M.V.MEEM 

  • Vessel m.v. Meem heading towards Alang ship breaking yard at Gujarat was arrested by the Bombay High Court, the owner of the vessel was heard by the Admiralty judge

    The Panama flag vessel m.v. Meem that was sold to a cash buyer for further sale to a ship breaker the vessel that was heading towards Alang ship breaking yard at Gujarat for being beached for demolition, was ordered to be arrested by the Admiralty Judge the Hon'ble Mr. Justice S.J. Kathawala of the Bombay High Court on August 12, 2013 in a legal action initiated by Al-bahriah Insurance & Re-insurance S.A.L. Counsel Mr. Rahul Narichania appeared for the new vessel owner. It appears that the vessel was enroute to Alang but not clear if she had entered Indian territorial waters when the legal action was filed in the Bombay High Court under admiralty jurisdiction.

     

    Shortly after coming alongside in Nacala on 15 March 2013, SAS AMATOLA received a call from a Panamanian vessel (MV MEEM) in distress at anchor in Nacala Bay. The vessel was at anchor because she was refused a berth alongside in order to refuel and take on victuals due to a dispute between her owners, her agent and the port authorities. The MV MEEM had been at anchor since the 11th February 2013. Her last port of call was Mogadishu (Somalia) and she was going to be scrapped when she arrived back at her home port before being sold to a cash buyer for demolition at Alang.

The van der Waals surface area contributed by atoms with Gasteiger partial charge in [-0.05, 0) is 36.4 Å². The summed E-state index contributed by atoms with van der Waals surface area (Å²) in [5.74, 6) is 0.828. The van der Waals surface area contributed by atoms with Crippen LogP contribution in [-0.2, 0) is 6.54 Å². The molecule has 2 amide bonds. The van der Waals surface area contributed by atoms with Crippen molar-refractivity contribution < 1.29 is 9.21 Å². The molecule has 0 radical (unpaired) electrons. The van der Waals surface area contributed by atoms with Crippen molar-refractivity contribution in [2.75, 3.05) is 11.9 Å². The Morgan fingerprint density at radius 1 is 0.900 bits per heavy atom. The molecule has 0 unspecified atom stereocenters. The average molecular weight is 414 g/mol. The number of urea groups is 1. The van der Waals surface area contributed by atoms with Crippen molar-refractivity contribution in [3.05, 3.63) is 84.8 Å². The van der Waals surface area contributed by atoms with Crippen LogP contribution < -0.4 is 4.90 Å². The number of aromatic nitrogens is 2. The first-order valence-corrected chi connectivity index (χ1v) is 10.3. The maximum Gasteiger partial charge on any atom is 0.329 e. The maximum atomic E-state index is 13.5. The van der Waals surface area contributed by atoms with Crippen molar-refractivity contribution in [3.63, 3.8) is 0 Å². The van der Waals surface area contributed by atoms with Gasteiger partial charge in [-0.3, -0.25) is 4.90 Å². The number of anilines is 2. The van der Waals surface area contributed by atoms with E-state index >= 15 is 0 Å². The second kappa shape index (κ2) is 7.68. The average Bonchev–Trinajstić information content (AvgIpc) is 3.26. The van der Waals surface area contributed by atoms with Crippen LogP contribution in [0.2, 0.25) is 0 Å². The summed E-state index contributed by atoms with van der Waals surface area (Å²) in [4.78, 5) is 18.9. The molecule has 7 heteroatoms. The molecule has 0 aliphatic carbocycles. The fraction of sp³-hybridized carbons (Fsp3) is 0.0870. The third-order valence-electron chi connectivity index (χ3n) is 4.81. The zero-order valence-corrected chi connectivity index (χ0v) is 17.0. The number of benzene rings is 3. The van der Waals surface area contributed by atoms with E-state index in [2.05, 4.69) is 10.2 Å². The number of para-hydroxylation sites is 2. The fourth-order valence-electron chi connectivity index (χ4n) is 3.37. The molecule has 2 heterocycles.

The Captain of the MV MEEM primarily requested medical assistance as he had three critically ill personnel on board; presumably infected with the malaria parasite. One of his men had already died a few days earlier. As this was in SAS AMATOLA’s opinion a matter of life and death, a decision was made to send the Executive Officer and a medical team with the doctor from SAS AMATOLA to assist with medication and food for the Ship’s Company.

    Once on board, the situation was found to be poor. The ventilation system of the vessel was not working due to a shortage of diesel which made the inside of the ship almost inhabitable due to the heat. The crew was thus forced to sleep outside where they were freely being bitten by mosquitoes; hence the malaria. The three patients tested positive for malaria and the doctor provided them with medicine. Excluding the Captain (Captain Mohamed Javeed) there were 19 people in onboard total (13 Pakistanian, 4 Indians, 1 Egyptian and 1 Bangladesh).

     

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